• Interrogatories: If your attorney utilizes interrogatories, a list of questions will be sent to your spouse for them to answer. They are required to answer these questions truthfully, under the full disclosure requirement of Illinois law. These questions typically serve the purpose of gathering evidence to support your claim for marital property and/or spousal support.
  • Admissions of fact: If your spouse is dancing around a question and will not directly answer it, an admission of fact can force them to answer. An admission of fact is similar to an interrogatory, though your spouse must answer simply “yes” or “no” depending on the question.
  • Requests for reproduction: You can ask for a request for reproduction of certain documents if they were not already handed over. For example, if you are notified that your spouse is going to call an expert witness during the trial to testify, you might want to request any and all documentation that the other party has on the witness.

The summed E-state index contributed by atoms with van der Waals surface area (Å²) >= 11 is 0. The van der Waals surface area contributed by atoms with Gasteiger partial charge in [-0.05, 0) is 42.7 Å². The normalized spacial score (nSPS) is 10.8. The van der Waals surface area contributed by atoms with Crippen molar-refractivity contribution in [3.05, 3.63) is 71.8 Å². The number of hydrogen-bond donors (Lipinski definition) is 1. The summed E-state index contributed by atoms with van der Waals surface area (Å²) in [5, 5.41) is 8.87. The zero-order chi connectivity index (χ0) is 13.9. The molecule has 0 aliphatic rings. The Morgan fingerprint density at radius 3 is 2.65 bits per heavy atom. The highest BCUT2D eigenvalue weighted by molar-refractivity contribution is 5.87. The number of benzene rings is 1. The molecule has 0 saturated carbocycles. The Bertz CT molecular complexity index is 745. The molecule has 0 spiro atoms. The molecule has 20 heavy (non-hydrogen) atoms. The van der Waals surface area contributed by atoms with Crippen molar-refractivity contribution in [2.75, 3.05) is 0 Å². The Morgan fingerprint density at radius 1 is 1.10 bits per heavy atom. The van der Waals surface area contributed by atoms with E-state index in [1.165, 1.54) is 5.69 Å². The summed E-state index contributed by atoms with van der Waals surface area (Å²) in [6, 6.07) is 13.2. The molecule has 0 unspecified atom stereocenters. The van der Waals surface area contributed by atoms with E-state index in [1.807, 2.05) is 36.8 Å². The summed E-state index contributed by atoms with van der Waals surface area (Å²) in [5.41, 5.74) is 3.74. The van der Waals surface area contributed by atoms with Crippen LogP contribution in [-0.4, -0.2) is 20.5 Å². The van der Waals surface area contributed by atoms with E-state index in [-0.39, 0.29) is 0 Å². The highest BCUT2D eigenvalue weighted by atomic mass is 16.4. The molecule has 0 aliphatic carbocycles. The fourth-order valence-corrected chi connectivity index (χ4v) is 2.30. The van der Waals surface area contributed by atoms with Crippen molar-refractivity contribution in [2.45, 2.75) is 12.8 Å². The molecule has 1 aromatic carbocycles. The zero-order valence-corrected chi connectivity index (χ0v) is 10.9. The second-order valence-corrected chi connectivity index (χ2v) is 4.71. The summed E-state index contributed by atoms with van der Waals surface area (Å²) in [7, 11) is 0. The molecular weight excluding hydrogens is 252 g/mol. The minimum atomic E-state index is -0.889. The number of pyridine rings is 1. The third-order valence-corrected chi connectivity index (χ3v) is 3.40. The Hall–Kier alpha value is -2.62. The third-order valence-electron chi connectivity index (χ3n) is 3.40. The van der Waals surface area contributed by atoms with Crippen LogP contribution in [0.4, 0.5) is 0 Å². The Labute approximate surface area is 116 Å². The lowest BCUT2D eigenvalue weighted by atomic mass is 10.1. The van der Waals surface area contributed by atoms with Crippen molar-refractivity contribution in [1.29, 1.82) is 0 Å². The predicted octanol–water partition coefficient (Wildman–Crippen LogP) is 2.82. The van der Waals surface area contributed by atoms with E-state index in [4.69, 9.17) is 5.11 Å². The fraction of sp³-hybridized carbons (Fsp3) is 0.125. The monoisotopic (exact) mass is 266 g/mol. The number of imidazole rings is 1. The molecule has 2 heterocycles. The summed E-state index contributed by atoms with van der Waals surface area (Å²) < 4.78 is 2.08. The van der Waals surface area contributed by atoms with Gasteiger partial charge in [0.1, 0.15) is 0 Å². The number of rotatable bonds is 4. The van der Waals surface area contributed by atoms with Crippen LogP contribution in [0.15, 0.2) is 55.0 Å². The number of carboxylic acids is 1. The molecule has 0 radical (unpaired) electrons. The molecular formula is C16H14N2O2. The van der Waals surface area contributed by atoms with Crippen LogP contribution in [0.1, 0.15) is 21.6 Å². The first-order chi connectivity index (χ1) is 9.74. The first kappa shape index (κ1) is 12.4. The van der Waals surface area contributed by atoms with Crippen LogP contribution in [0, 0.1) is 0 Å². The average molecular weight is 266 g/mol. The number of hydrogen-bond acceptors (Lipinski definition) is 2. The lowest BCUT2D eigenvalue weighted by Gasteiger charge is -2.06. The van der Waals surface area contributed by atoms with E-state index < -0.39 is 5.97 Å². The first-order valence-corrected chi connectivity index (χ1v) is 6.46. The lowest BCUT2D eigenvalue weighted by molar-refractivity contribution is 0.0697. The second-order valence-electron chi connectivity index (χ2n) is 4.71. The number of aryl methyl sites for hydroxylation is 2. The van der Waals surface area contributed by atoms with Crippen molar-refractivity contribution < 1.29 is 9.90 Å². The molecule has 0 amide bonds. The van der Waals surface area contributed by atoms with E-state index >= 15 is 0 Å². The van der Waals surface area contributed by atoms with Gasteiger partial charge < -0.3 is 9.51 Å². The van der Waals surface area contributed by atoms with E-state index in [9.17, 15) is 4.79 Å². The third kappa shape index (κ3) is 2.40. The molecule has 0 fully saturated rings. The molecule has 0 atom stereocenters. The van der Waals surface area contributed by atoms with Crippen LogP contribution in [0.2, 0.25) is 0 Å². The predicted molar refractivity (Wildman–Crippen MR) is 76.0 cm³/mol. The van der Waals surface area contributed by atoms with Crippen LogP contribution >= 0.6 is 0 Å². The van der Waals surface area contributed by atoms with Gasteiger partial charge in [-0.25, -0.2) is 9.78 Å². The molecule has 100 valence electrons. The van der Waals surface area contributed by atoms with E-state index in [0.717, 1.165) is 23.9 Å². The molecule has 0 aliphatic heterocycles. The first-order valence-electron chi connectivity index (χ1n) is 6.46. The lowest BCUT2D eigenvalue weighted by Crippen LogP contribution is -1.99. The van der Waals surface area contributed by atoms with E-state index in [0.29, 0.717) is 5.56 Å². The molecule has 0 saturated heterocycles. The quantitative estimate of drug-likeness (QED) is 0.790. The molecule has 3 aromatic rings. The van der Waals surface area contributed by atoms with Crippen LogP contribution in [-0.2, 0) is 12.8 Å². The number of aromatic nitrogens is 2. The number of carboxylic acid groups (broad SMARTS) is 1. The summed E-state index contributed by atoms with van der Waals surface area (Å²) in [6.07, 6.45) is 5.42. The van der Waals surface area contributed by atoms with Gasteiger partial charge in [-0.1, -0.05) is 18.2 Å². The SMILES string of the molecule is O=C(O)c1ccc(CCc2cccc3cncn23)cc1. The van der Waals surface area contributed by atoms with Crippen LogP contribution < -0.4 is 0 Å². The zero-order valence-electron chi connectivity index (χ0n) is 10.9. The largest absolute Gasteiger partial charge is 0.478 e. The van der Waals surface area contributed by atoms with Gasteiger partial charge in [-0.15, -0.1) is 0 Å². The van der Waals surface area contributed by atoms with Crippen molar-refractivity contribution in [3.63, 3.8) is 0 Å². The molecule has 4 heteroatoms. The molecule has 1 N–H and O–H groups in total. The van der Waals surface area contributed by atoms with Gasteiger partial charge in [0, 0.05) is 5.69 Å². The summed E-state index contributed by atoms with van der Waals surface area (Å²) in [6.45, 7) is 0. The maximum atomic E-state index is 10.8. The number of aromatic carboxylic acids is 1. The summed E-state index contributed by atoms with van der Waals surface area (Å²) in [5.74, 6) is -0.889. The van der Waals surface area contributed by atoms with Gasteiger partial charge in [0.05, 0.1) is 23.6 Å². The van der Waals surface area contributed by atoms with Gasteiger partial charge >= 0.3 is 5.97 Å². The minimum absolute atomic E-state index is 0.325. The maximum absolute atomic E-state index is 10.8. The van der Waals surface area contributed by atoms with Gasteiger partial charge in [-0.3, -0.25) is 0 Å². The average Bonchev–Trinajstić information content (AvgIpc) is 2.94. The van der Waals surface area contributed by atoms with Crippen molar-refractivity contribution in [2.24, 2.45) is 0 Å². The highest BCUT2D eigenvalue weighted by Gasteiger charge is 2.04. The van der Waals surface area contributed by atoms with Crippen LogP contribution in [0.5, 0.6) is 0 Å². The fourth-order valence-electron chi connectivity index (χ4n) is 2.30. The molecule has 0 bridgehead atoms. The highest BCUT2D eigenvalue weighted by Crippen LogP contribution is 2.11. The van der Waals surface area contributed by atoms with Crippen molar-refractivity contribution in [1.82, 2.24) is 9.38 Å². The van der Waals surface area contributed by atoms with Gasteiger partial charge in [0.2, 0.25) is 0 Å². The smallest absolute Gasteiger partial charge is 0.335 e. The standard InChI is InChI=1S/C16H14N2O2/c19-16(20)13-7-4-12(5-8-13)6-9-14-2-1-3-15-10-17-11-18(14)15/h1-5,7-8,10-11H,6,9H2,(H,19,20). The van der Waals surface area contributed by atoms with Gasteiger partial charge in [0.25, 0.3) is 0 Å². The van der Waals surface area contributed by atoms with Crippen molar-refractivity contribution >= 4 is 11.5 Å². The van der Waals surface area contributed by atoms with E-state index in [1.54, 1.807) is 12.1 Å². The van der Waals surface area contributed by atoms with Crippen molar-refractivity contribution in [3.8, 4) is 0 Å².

• Depositions: A deposition is a sort of interview that takes place between your attorney and your spouse. Your attorney will have a list of questions that they will ask your spouse in the presence of a court reporter. The statements taken by your spouse through a deposition are sworn statements that could result in perjury if they lie deliberately. The court reporter will transcribe the entire conversation between your attorney and your spouse.
  • Subpoenas: If your spouse is difficult and does not comply with your discovery requests, a subpoena may be warranted. Subpoenas are court orders that are often used as a last resort when a party is being particularly uncooperative and can force that person to either testify in court or produce certain documents.